Developing Jordan's Political Parties

الإثنين 29 تشرين الأول 2007

Written By: Marwan Asmar

Its election time! As a good non-totalitarian democrat I love the elections, when they happen that is. What I really love about the elections is the time leading up to their finale when voters go up to the polling stations and vote. Although I’ve never voted in my life, I’ve always carefully watched election campaigns, right from start to finish. They are exciting days, of banners hoisted, constituency meets, mini-rallies and all the rest of it.

Prospective candidates, some running for the very first time and of which we are expected to know and vote for, hoist their banners across streets and roundabouts, screaming at the electorate to vote for them because they are the best candidates.

This is the 15th elections for the 15th Lower House, and parliament in Jordan has consistently been in session since 1989, after a long absence of parliamentary life in the country. I am proud to say I covered the 1993 elections, the 1997 ones, and just about missed the 2003 elections because of being away from Jordan.

In all these years, the excitement never faded. Islamic Action Front candidates continuously stood under the IAF banner, but this was never the case with the other political parties, such as the nationalists, the leftists, the middle-of-the-roaders and the tribalists. Although a lot of parties came on the scene after 1993, like Al Ahad, Al Yaqatha and Al Risala and still many others, for some reason or another, many of their candidates preferred to stand as independents arguing they are known for their own independent political personalities rather than as representatives of their parties.

Is this a wrong attitude? Well, maybe. However, once some of them were elected to the Lower House of Parliament, they revealed their true political colors and supposedly argued on party-political lines. Ironically, most of the electorate never knew what those lines were when the MP was just a candidate running for a seat. Many of these parliamentarians argued that they stood a better chance of getting into parliament as individuals rather than under the banner of their political parties. This is due to the belief that such organizations were still seen as relatively new and unknown, despite the fact that many, including leftists, Arab nationalists and Baathists parties, had existed in the 1960s and 1970s, but many of which were effectively banned.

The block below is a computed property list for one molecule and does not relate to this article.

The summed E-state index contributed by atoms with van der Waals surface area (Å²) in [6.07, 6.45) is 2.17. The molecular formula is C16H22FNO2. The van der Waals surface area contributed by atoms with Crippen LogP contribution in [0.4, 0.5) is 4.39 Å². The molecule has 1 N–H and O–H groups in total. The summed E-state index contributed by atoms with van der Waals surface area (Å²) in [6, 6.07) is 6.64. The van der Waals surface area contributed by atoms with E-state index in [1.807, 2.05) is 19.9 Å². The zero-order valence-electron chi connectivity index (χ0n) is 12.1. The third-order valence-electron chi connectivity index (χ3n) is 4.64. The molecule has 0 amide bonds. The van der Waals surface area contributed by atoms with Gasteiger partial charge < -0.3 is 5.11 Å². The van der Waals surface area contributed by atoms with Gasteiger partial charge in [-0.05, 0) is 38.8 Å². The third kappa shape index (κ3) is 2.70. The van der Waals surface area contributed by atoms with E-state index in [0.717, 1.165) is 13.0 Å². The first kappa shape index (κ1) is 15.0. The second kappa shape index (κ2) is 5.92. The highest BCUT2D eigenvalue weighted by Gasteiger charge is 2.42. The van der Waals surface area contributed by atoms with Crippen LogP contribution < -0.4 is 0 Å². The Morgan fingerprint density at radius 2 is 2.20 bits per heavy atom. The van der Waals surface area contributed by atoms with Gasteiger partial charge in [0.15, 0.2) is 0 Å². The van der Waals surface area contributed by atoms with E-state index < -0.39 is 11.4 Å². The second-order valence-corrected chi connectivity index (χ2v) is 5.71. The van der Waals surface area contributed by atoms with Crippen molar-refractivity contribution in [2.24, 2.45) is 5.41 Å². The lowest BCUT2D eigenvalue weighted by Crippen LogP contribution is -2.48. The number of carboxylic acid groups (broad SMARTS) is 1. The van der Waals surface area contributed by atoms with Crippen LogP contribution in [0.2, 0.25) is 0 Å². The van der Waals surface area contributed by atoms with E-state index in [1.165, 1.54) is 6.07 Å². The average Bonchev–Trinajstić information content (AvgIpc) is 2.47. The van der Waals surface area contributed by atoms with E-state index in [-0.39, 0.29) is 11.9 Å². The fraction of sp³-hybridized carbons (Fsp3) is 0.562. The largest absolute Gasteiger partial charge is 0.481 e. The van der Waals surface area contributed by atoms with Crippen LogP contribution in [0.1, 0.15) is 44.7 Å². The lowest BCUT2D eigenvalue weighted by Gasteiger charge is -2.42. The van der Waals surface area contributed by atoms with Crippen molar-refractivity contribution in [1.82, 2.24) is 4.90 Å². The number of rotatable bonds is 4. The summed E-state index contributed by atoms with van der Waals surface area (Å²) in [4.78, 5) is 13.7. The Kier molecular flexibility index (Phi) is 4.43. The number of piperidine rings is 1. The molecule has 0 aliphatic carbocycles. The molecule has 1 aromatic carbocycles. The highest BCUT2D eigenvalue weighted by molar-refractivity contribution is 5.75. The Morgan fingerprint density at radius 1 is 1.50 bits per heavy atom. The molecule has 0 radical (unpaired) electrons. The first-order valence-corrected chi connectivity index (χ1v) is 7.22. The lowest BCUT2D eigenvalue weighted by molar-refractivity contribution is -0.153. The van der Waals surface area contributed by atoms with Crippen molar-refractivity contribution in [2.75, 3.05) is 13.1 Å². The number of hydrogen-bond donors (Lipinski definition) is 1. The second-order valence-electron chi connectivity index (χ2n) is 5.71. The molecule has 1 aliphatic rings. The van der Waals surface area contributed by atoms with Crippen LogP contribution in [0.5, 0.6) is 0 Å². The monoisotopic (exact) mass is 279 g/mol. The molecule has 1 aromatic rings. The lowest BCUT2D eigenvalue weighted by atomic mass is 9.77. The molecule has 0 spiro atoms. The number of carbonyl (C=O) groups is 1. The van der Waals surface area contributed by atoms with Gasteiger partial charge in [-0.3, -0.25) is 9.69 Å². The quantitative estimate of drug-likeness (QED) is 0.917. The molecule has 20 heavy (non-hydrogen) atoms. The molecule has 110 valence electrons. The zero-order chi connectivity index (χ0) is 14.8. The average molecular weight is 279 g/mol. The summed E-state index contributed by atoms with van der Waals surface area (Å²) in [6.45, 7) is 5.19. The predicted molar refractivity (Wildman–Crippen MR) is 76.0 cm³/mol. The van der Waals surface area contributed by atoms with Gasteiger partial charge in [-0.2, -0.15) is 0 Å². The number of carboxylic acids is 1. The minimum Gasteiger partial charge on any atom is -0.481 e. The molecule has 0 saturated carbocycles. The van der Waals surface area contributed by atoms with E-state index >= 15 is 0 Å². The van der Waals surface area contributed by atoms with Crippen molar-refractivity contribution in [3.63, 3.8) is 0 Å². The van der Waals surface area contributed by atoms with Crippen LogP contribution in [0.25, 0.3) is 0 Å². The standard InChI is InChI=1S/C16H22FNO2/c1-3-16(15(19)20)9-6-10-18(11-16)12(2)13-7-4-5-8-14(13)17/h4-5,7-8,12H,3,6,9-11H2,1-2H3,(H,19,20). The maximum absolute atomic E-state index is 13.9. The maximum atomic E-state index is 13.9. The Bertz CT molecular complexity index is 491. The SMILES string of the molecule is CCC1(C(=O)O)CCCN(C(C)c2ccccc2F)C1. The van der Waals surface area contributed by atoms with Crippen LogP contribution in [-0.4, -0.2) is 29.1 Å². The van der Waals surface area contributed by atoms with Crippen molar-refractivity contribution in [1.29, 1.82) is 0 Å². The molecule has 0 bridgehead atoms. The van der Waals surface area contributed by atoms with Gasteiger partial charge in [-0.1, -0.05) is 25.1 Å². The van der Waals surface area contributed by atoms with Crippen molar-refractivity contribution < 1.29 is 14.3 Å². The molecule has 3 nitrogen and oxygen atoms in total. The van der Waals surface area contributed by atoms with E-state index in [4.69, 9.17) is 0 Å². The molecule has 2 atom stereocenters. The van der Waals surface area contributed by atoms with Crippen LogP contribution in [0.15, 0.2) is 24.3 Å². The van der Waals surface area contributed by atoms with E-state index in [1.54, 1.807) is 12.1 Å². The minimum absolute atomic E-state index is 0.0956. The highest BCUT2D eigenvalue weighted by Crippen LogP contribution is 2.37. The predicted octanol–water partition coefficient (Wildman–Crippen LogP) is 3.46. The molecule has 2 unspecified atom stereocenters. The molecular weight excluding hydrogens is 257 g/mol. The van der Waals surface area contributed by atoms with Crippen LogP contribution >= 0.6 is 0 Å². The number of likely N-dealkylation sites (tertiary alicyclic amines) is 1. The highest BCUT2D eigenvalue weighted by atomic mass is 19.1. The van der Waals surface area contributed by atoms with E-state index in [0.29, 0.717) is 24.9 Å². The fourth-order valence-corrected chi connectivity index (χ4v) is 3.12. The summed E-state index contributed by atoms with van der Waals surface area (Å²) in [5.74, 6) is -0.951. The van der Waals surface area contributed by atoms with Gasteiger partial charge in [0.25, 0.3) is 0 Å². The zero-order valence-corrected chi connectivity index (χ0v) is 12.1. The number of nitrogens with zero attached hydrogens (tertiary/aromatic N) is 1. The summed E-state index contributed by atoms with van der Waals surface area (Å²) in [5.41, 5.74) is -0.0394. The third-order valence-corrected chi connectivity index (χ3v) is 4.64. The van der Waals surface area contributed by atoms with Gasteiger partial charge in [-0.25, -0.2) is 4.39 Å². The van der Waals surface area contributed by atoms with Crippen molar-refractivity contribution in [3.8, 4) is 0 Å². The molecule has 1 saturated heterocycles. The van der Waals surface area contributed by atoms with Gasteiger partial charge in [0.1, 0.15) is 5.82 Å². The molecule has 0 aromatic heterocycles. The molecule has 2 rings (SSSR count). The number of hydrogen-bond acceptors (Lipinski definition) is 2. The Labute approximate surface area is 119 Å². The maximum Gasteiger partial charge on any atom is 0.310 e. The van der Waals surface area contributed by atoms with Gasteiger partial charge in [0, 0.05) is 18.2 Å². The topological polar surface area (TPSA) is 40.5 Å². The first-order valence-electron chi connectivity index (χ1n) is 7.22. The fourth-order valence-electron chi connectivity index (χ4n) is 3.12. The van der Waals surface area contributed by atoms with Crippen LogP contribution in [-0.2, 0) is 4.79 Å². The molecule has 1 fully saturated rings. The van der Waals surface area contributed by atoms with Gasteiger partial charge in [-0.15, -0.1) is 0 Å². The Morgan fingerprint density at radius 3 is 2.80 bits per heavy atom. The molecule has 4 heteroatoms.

They may of course have been right in their assumptions as political parties were just made legal in the early 1990s, and have thus needed time to be nurtured. As independents, the negative connotations of belonging to political parties would wither away among the electorates who needed to get used to voting for candidates on party political platforms. But the problem with running on independent tickets is that it actually perpetuated individualism, parochialism and depended on the appeal to family, kinship and tribal relations. In past Jordanian parliamentary elections, and even today, the tribal bloc vote has been very important in deciding who wins and who loses.